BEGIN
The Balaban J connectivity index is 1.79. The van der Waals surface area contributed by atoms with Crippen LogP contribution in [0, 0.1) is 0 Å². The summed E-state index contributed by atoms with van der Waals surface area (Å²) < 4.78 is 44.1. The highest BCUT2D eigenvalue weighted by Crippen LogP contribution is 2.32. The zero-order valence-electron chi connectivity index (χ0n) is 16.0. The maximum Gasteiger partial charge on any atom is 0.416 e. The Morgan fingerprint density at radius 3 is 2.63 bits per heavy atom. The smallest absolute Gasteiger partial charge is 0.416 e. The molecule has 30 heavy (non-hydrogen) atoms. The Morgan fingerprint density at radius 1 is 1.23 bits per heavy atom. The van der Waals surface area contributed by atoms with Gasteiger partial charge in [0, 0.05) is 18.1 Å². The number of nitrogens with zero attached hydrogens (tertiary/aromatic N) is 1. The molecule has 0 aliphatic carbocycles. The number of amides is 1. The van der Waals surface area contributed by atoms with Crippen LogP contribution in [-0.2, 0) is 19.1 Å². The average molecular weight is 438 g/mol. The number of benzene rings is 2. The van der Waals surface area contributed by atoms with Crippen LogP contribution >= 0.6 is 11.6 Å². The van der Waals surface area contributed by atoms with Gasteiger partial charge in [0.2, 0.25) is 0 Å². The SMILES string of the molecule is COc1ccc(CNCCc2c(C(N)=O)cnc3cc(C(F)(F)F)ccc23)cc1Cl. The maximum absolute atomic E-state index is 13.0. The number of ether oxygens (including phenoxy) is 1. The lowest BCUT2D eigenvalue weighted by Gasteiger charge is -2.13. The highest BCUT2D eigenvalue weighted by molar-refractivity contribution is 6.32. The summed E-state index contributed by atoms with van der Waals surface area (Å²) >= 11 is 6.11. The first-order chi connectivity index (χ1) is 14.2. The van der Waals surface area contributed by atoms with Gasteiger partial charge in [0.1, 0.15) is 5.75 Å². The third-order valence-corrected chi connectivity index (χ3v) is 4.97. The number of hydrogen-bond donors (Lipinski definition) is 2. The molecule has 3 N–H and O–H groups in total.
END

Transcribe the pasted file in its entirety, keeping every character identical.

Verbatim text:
The Balaban J connectivity index is 1.79. The van der Waals surface area contributed by atoms with Crippen LogP contribution in [0, 0.1) is 0 Å². The summed E-state index contributed by atoms with van der Waals surface area (Å²) < 4.78 is 44.1. The highest BCUT2D eigenvalue weighted by Crippen LogP contribution is 2.32. The zero-order valence-electron chi connectivity index (χ0n) is 16.0. The maximum Gasteiger partial charge on any atom is 0.416 e. The Morgan fingerprint density at radius 3 is 2.63 bits per heavy atom. The smallest absolute Gasteiger partial charge is 0.416 e. The molecule has 30 heavy (non-hydrogen) atoms. The Morgan fingerprint density at radius 1 is 1.23 bits per heavy atom. The van der Waals surface area contributed by atoms with Gasteiger partial charge in [0, 0.05) is 18.1 Å². The number of nitrogens with zero attached hydrogens (tertiary/aromatic N) is 1. The molecule has 0 aliphatic carbocycles. The number of amides is 1. The van der Waals surface area contributed by atoms with Crippen LogP contribution in [-0.2, 0) is 19.1 Å². The average molecular weight is 438 g/mol. The number of benzene rings is 2. The van der Waals surface area contributed by atoms with Crippen LogP contribution >= 0.6 is 11.6 Å². The van der Waals surface area contributed by atoms with Gasteiger partial charge in [0.2, 0.25) is 0 Å². The SMILES string of the molecule is COc1ccc(CNCCc2c(C(N)=O)cnc3cc(C(F)(F)F)ccc23)cc1Cl. The maximum absolute atomic E-state index is 13.0. The number of ether oxygens (including phenoxy) is 1. The lowest BCUT2D eigenvalue weighted by Gasteiger charge is -2.13. The highest BCUT2D eigenvalue weighted by molar-refractivity contribution is 6.32. The summed E-state index contributed by atoms with van der Waals surface area (Å²) >= 11 is 6.11. The first-order chi connectivity index (χ1) is 14.2. The van der Waals surface area contributed by atoms with Gasteiger partial charge in [0.1, 0.15) is 5.75 Å². The third-order valence-corrected chi connectivity index (χ3v) is 4.97. The number of hydrogen-bond donors (Lipinski definition) is 2. The molecule has 3 N–H and O–H groups in total.